14. headstones
  15. memorial plaques in churches
  16. cemetery burial records
  17. church registers of baptism, marriage and burial
  18. Police Gazettes
  19. Police Station and Police Department records
  20. naturalisation records
  21. registers of teachers
  22. police staff files
  23. files on dentists who had difficulty being recognised by the Board
  24. immigration records (especially 20th century)
  25. personal family papers, diaries, letters, bibles etc
  26. any of the above records for the subject's brothers or sisters.

These are just the sources that I can think of right now. Some of these sources are online at FindMyPast (that link goes to a full list of their record sets worldwide).

Where else have you found a reference to the exact town or parish in which a person was born?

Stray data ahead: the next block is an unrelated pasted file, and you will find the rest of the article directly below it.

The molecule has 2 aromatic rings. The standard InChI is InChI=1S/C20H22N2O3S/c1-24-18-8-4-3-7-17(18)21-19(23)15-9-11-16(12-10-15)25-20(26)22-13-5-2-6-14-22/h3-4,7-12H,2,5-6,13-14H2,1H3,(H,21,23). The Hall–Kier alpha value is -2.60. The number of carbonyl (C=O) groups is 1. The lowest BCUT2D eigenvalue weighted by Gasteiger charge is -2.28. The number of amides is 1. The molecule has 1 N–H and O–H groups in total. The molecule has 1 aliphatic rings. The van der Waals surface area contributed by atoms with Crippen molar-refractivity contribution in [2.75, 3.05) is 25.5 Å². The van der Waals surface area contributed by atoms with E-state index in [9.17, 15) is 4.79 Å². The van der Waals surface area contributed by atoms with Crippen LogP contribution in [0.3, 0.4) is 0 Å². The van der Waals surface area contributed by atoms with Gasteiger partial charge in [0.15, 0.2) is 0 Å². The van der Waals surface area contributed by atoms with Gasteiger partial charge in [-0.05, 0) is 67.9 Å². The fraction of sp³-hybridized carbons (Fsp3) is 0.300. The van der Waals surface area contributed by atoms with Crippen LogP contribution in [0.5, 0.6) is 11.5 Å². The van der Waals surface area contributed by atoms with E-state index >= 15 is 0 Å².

You will find more tips for family history in my other articles in this series. If the information and advice is useful, have a look at this page.

A is for Asylums, Arndell Index and Ashton

I'm sure Alona will forgive me for being late in joining the Family History Through the Alphabet challenge.

A is for...
  • Asylums.  If someone in your family tree 'vanished', look in mental asylum records. Causes of depression and other forms of mental illness included childbirth, epilepsy, head injury, alcohol, syphilis, congenital defect, jealousy, bereavement and 'domestic troubles'. Many patients (and their relatives) had been in asylums in other States and/or other countries. My Web site lists thousands of names from my indexes to mental asylum records. Start by reading the article about asylum case books.